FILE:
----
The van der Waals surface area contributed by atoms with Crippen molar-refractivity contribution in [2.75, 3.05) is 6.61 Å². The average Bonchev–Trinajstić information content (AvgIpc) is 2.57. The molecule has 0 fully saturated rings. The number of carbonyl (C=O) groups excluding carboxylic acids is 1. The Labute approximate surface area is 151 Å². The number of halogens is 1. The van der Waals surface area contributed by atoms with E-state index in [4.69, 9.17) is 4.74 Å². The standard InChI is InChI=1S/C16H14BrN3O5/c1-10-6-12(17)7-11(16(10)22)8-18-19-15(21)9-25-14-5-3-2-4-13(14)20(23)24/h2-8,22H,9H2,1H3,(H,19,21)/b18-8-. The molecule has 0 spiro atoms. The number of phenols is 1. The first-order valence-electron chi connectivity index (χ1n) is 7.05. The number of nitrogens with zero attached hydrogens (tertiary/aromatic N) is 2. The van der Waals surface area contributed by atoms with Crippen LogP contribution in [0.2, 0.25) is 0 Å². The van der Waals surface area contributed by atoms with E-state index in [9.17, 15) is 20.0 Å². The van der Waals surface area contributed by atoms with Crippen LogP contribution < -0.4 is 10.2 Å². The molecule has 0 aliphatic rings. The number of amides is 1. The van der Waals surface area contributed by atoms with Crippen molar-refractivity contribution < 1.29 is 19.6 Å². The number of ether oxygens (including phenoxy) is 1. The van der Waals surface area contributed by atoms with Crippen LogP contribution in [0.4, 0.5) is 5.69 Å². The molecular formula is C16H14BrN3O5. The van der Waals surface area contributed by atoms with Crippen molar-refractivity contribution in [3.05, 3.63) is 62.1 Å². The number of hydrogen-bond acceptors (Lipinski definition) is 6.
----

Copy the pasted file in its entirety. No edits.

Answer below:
The van der Waals surface area contributed by atoms with Crippen molar-refractivity contribution in [2.75, 3.05) is 6.61 Å². The average Bonchev–Trinajstić information content (AvgIpc) is 2.57. The molecule has 0 fully saturated rings. The number of carbonyl (C=O) groups excluding carboxylic acids is 1. The Labute approximate surface area is 151 Å². The number of halogens is 1. The van der Waals surface area contributed by atoms with E-state index in [4.69, 9.17) is 4.74 Å². The standard InChI is InChI=1S/C16H14BrN3O5/c1-10-6-12(17)7-11(16(10)22)8-18-19-15(21)9-25-14-5-3-2-4-13(14)20(23)24/h2-8,22H,9H2,1H3,(H,19,21)/b18-8-. The molecule has 0 spiro atoms. The number of phenols is 1. The first-order valence-electron chi connectivity index (χ1n) is 7.05. The number of nitrogens with zero attached hydrogens (tertiary/aromatic N) is 2. The van der Waals surface area contributed by atoms with Crippen LogP contribution in [0.2, 0.25) is 0 Å². The van der Waals surface area contributed by atoms with E-state index in [9.17, 15) is 20.0 Å². The van der Waals surface area contributed by atoms with Crippen LogP contribution < -0.4 is 10.2 Å². The molecule has 0 aliphatic rings. The number of amides is 1. The van der Waals surface area contributed by atoms with Crippen molar-refractivity contribution < 1.29 is 19.6 Å². The number of ether oxygens (including phenoxy) is 1. The van der Waals surface area contributed by atoms with Crippen LogP contribution in [0.4, 0.5) is 5.69 Å². The molecular formula is C16H14BrN3O5. The van der Waals surface area contributed by atoms with Crippen molar-refractivity contribution in [3.05, 3.63) is 62.1 Å². The number of hydrogen-bond acceptors (Lipinski definition) is 6.